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Which model to predict fracture risk?

Nature Reviews Endocrinology volume 10, pages 194195 (2014) | Download Citation

Prediction of fracture risk is increasingly used to guide clinical use of antiosteoporosis drugs. Data from a large primary care prospective study in 10 countries has now been used to generate an empirical composite 5-year fracture risk model based on clinical data (excluding BMD). This model performed better than current widely used models.

Key points

  • Osteoporotic fractures are an increasing health and societal burden worldwide

  • Low BMD and/or several clinical risk factors can be modelled into a 5–10-year empirical fracture risk predictor model; such models are already used to guide clinical treatment

  • Existing predictor models enable an accurate prediction in about 70% of patients. An extensive long-term observational study (GLOW) shows that such predictions can be further improved on the basis of extensive clinical data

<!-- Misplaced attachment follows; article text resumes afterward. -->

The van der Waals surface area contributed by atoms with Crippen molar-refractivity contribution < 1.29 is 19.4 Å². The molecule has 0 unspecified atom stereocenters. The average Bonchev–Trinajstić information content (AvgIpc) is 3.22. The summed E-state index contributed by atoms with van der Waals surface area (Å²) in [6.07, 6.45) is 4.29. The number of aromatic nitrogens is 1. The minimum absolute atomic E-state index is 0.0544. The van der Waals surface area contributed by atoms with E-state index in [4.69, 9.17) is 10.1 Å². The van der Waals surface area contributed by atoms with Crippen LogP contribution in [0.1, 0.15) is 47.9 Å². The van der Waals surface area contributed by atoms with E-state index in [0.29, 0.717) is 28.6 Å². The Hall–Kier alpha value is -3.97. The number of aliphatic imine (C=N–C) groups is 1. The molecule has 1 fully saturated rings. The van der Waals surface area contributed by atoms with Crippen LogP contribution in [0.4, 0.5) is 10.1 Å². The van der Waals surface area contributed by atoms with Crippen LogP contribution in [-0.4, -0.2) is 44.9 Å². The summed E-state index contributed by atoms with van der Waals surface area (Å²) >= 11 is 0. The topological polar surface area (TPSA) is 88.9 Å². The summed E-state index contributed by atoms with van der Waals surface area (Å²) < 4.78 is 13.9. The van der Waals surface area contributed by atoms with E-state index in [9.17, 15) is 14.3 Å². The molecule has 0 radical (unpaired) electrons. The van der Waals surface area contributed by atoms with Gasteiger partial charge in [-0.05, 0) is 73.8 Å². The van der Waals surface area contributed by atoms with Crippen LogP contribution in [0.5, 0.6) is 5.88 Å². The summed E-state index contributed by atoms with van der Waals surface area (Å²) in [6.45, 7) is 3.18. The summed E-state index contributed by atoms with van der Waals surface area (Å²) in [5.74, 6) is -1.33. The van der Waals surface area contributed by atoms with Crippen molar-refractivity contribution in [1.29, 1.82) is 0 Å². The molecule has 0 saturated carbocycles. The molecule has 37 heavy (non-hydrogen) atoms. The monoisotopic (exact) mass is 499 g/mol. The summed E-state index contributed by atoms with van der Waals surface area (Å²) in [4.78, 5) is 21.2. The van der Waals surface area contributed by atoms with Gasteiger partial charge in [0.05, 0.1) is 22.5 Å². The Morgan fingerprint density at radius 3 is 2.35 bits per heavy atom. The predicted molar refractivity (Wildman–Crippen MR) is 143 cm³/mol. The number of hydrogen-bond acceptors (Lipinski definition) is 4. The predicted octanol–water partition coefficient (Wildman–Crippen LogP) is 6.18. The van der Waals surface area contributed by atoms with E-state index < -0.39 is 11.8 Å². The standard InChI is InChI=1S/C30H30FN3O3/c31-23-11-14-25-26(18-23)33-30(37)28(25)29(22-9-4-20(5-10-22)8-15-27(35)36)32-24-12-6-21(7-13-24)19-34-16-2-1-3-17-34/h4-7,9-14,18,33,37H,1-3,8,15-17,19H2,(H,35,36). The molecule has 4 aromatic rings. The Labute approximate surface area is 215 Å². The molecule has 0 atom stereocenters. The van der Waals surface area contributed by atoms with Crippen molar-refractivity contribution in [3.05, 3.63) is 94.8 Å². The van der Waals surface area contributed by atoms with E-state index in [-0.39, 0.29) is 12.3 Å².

• Further improvement of predictor models seems to be possible by combining existing clinical predictor models with improved measurements of bone mass and quality and complex genetic analysis

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Acknowledgements

We join the authors of the FitzGerald et al. manuscript in dedicating these comments to our friend Steven Boonen.

Author information

Affiliations

  1. Clinical and Experimental Endocrinology, KU Leuven, Herestraat 49 ON1 Box 902, 3000 Leuven, Belgium.

    • Roger Bouillon
    •  & Dirk Vanderschueren

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Competing interests

The authors declare no competing financial interests.

Corresponding author

Correspondence to Roger Bouillon.

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DOI

https://doi.org/10.1038/nrendo.2014.15

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